As for your answers to my question…! What is the international distress signal?
Three shots, knocks, whistle blasts, bell bongs, light blinks, beeps, flag waves, smoke bombs or flares should bring help or at least some attention. If you are expecting help from the air, array three fires, lights, flares, or smoke signals as a large, easy-to-see triangle. (Don’t start a forest fire, though!) A big X- the bigger the better – informs airborne searchers that you can’t go further and need assistance. A big I indicates injuries. A big F means you’re hungry and thirsty.
On the radio, the word MAYDAY repeated three times is often understood by non-English speakers.
Now, what about flying the flag upside down? It is known, at least to the dozen folks nearby, as a sign of distress. As the discussion here in Chisana continued, I did more research on it.
This signal was formerly allowed as one of several methods of distress signaling authorized or recommended by the International Maritime Code of Signals, but I believe it is no longer in the code. It could then of course have been used by the seamen of any country with a flag which had an up and a down side.
Hoisting your national flag up side down (if it could be) was a last resort. The International Maritime Code of Signals provides plenty of alternatives. In http://www.themeter. net/nautical1_e.htm?Submit2=see+nautical+flags+meanings you will see the Code provides various signal flag groups to cater for all sorts of emergencies whereby a ship could call for outside help when other vessels or shore signal stations are in sight.
Then of course there was signaling SOS by radio in Morse code, or calling MAYDAY over voice radio to let the world know about your trouble. If another ship is in sight, the SOS could be signaled by signal lantern, or if no power is available, by Aldis battery powered signal lamp, or failing all else, making a fire at a safe spot on deck and signaling SOS by smoke signals! ( Provided of course wind and weather permitted).
I gained the impression from this that it is possible that the practice of flying the ensign upside down as a distress signal might not have been a very widespread custom, if at all.
The latest edition of the International Code of Signals (2005) list the following methods of signaling distress:
1. Sound signals: firing a gun or any other explosive means; continuous sounding of the fog horn; firing rockets or shells throwing red stars one at a time at intervals – in other words anything to draw attention to the ships plight.
2. Radio signals: sending SOS by Morse code or MAYDAY by voice radio; emergency position indicating radio beacons; radiotelegraph alarm signal (a series of twelve four second dashes with one second intervals); radiotelephone alarm signal (two audio tones transmitted alternately on a frequency of 2200 and 1300 Hertz for a duration of 30 seconds to one minute).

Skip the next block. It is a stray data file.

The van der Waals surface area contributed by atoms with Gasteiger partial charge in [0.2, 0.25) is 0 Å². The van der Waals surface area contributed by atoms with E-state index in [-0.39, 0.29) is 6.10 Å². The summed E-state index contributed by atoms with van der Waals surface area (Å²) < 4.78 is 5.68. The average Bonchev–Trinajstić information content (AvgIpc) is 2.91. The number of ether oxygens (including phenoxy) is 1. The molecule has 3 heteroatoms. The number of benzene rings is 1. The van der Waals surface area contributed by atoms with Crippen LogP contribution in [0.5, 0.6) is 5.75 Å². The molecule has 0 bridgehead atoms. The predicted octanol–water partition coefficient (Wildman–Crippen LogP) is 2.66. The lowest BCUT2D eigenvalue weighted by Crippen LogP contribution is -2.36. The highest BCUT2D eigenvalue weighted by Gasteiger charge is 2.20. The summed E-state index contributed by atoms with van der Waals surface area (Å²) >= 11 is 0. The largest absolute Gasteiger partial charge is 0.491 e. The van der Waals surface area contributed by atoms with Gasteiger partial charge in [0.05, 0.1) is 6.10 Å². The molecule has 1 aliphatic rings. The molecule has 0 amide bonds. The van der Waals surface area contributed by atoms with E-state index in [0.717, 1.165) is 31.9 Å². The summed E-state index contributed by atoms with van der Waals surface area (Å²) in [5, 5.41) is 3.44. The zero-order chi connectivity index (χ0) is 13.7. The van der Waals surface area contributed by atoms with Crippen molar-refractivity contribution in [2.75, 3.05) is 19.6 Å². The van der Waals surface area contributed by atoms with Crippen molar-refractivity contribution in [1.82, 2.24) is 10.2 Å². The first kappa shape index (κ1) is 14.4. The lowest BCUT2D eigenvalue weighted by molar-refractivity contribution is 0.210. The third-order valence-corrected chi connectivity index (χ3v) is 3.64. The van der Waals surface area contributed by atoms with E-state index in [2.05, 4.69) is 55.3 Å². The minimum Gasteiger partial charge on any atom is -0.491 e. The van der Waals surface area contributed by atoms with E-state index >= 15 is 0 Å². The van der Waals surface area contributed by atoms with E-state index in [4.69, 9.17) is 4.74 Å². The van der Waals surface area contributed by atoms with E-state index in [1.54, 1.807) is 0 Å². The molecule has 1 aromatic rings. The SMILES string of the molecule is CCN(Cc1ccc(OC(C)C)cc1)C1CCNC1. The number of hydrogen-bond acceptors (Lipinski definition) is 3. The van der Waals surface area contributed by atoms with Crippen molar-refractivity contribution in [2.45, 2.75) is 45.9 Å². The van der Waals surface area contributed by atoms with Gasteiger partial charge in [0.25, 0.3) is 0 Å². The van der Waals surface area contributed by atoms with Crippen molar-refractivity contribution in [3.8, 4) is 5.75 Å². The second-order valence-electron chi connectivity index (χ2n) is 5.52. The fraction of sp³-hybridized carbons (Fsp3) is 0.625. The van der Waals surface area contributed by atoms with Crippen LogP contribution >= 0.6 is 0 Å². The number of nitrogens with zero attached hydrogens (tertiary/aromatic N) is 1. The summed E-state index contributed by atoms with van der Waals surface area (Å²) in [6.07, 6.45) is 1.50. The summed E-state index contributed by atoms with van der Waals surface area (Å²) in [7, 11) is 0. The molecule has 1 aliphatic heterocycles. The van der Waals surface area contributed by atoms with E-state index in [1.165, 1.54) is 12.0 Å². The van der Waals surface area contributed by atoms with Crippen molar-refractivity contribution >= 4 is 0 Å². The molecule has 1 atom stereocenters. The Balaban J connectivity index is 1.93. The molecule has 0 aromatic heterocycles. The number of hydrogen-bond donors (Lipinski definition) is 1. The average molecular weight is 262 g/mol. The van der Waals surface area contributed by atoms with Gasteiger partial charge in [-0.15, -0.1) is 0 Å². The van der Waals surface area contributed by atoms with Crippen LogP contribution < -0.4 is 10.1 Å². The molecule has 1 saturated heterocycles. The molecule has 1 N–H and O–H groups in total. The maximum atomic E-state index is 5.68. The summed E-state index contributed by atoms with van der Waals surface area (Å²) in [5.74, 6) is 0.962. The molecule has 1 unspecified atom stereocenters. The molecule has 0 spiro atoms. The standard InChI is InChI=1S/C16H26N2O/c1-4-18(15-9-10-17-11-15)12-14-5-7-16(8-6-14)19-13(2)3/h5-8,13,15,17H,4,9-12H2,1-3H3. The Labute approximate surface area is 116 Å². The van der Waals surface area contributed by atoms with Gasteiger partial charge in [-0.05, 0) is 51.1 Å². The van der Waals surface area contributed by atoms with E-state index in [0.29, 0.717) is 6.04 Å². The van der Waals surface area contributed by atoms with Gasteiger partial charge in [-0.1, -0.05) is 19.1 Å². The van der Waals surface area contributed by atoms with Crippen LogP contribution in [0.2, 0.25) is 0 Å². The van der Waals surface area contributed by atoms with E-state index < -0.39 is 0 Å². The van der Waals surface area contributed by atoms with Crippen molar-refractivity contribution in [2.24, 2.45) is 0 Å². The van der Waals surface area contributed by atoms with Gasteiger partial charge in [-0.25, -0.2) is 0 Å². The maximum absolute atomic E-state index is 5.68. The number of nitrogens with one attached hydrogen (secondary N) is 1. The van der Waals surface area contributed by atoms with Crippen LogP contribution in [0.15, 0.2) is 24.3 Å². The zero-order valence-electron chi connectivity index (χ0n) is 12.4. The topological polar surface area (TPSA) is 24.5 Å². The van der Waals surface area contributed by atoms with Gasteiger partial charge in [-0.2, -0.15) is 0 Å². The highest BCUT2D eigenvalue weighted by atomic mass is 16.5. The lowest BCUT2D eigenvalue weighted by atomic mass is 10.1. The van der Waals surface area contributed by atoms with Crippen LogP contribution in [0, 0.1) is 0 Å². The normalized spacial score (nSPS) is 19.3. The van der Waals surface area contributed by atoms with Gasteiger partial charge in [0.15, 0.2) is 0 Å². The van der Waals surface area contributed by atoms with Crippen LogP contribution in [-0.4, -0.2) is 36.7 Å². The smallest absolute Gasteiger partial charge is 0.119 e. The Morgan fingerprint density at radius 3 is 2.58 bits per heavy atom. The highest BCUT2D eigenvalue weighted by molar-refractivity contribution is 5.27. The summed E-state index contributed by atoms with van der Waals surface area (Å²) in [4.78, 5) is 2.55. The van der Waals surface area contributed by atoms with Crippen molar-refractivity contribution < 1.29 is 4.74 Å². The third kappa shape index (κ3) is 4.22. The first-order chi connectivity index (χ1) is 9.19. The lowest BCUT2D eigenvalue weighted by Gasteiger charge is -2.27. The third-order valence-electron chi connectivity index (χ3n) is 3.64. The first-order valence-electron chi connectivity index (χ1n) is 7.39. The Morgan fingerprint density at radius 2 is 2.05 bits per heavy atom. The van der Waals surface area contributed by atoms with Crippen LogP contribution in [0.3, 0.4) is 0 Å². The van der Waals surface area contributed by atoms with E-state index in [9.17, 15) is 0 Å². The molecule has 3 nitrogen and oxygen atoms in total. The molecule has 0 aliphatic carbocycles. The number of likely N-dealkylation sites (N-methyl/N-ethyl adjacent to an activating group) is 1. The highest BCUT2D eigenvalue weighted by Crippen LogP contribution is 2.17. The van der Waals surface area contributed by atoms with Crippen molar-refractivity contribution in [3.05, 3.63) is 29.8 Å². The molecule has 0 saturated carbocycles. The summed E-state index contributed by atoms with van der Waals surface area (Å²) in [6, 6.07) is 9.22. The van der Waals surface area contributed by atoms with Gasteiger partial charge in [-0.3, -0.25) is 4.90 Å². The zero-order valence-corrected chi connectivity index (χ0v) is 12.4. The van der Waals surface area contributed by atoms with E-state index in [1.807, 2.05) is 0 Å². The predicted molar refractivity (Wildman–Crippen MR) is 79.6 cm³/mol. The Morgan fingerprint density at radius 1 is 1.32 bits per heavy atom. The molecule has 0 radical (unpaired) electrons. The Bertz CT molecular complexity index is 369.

3. Visual signals: flames on deck from a burning tar or oil barrel etc); a rocket parachute flare or a hand flare showing a red light; a smoke signal giving of orange smoke; slowly raising and lowering the arms outstretched on each side.
4. Flag signals indicating distress: A square flag having above or below it a ball or anything resembling a ball; the flag group NC – I am in distress and require immediate assistance.
5. Flag signals indicating emergency situations: Flag D – Keep clear of me, I am maneuvering with difficulty; Flag F – I am disabled. Communicate with me; Flag J – Keep well clear of me. I am on fire and have a dangerous cargo on board, or I am leaking a dangerous cargo; Flag O – Man overboard; Flag V – I require assistance; Flag W – I require medical assistance; Flag Y – I am dragging my anchor.
“It is uncertain where this belief in the use of an upside down national flag as a distress signal comes from, but it is no longer a valid signal if it ever was, and as you also said, flying a national flag upside down is usually a sign today of ignorance and a disgrace to the flag concerned.” ~Andries Burgers
I believe, the fact remains, that many people believe that flying the flag upside down is a sign of distress. The “many people” I refer to are, in the most part, of an age when many of our emergency routines were taken from maritine habits and laws.
“My neighbor is a crazy asshole.” Says, @tomary on March 21, 2011. “I think he is being extremely disrespectful to have the flag turned. I am embarrassed to live right next to him.” Of course, this is @tomary’s opinion. (We all have one, right?) Health Care Bill, aside, the state and condition this once great and proud country is in is, in my opinion cause for distress, at the very least. I am more embarrassed, as a patriot and as a U.S. Navy Vet, that there seems to be so many people willing to not only accept, but to even shrug and not care that everything that America once stood for, can only be found in history books now.
What do you think? Are Americans, all the colors, breeds and races that made and make up this (once) great nation of hope and freedom, going to allow every single Amendment to our Constitution mean nothing or is this only the beginning of something far greater?